Tag Archives: Great Society

SYNDICATED COLUMN: Want More Wars? Raise Taxes on the Rich

Tax Fairness Won’t Reduce Inequality

Reacting to and attempting to co-opt the Occupy Wall Street movement, President Obama used his 2012 State of the Union address to discuss what he now calls “the defining issue of our time”—the growing gap between rich and poor.

“We can either settle for a country where a shrinking number of people do really well, while a growing number of Americans barely get by,” Obama said. “Or we can restore an economy where everyone gets a fair shot, everyone does their fair share, and everyone plays by the same set of rules.”

No doubt, the long-term trend toward income inequality is a major flaw of the capitalist system. From 1980 to 2005 more than 80 percent in the gain in Americans’ incomes went to the top one percent. This staggering disparity between the haves and have-nots has created a permanent underclass of underemployed, undereducated and alienated people who often turn to crime for survival and social status. Aggregation of wealth into fewer hands has shrunk the size of the U.S. market for consumer goods, prolonging and deepening the depression.

How can we make the system fairer?

Liberals are calling for a more progressive income tax: i.e., raise taxes on the rich. Obama says he’d like to slap a minimum federal income tax of 30 percent on individuals earning more than $1 million a year.

Soaking the rich would obviously be fair. GOP frontrunner/corporate layoff sleazebag Mitt Romney earned $59,500 a day in 2010—and paid half the effective tax rate (13.9 percent) of that paid by a family of four earning $59,500 a year.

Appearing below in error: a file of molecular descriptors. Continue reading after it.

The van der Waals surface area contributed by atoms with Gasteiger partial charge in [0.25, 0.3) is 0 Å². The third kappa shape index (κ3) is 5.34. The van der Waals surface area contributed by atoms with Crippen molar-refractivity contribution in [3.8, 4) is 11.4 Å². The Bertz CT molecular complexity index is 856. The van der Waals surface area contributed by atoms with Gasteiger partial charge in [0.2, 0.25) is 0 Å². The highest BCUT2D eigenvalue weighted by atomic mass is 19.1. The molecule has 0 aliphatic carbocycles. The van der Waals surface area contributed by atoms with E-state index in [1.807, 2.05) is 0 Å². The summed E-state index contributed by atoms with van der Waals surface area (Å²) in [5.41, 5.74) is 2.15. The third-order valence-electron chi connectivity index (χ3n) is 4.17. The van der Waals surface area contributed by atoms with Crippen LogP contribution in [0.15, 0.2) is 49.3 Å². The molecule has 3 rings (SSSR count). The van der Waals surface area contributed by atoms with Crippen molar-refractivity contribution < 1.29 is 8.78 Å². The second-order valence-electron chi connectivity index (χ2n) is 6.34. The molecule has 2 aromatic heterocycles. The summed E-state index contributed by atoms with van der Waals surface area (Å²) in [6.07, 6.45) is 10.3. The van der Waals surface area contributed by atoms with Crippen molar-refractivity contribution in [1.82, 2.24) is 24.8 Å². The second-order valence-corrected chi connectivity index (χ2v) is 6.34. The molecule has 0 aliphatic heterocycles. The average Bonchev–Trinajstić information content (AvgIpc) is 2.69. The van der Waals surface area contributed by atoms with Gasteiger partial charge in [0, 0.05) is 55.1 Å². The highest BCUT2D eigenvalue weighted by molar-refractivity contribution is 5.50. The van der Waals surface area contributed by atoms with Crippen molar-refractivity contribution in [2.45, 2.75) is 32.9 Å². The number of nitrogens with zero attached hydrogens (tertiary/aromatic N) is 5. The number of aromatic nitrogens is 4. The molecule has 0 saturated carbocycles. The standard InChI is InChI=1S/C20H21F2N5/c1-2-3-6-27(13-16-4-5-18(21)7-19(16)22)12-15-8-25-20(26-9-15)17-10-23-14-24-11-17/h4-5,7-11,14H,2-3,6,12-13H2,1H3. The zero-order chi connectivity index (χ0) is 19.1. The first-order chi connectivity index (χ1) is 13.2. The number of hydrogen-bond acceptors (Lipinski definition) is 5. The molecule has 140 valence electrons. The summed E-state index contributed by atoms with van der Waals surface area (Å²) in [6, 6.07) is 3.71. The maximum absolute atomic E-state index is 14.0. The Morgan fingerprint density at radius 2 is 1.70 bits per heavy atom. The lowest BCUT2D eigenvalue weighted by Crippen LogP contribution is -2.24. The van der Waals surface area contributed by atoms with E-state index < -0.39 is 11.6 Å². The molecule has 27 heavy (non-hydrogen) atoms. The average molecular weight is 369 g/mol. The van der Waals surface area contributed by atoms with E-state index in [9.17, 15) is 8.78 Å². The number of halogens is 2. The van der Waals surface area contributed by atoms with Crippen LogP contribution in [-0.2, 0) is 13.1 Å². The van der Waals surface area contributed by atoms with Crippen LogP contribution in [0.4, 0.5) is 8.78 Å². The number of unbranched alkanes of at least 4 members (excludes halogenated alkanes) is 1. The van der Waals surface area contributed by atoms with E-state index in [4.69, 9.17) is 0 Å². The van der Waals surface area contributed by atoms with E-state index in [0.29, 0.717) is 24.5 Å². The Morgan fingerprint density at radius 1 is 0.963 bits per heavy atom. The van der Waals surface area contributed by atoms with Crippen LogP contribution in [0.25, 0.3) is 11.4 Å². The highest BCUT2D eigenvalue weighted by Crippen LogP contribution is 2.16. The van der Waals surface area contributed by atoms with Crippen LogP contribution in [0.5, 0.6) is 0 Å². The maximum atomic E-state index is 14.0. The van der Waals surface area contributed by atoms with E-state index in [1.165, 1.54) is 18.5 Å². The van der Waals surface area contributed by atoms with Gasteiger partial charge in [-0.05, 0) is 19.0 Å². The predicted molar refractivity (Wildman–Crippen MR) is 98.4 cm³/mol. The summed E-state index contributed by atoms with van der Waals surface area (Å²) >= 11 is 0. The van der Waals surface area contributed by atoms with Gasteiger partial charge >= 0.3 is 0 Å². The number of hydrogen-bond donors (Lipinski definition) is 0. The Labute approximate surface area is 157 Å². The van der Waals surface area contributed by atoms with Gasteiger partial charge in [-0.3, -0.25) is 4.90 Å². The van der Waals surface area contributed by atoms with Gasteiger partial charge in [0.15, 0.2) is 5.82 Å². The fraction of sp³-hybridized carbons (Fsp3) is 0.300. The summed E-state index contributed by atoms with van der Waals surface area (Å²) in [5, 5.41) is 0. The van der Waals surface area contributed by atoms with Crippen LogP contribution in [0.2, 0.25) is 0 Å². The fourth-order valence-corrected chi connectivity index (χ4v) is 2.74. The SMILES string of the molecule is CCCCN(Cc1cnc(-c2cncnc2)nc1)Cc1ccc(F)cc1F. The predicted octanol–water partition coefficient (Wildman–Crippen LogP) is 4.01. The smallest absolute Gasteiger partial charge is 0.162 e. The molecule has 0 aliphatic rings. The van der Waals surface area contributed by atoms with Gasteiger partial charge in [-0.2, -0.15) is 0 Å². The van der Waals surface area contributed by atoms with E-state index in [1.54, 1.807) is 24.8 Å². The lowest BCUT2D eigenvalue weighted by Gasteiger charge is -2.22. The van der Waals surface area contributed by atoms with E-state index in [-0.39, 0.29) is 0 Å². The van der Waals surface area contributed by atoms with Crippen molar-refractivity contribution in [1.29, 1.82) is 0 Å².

Fair, sure. But would it work? Would increasing taxes on the wealthy do much to close the gap between rich and poor—to level the economic playing field?

Probably not.

From FDR through Jimmy Carter it was an article of faith among liberals that higher taxes on the rich would result in lower taxes on the poor and working class. This was because the Republican Party consistently pushed for a balanced budget. Tax income was tied to expenditures, which were more or less fixed—and thus a zero-sum game.

That period from 1933 to 1980 was also the era of the New Deal, Fair Deal and Great Society social and anti-poverty programs, such as Social Security, the G.I. Bill, college grants and welfare. These government handouts helped mitigate hard times, gave life-changing educational opportunities that allowed class mobility, closing the gap between despair and hope for tens of millions of Americans. As the list of social programs grew, so did the tax rate—mostly on the rich. The practical effect was to redistribute income from top to bottom.

Democrats think it still works that way. It doesn’t.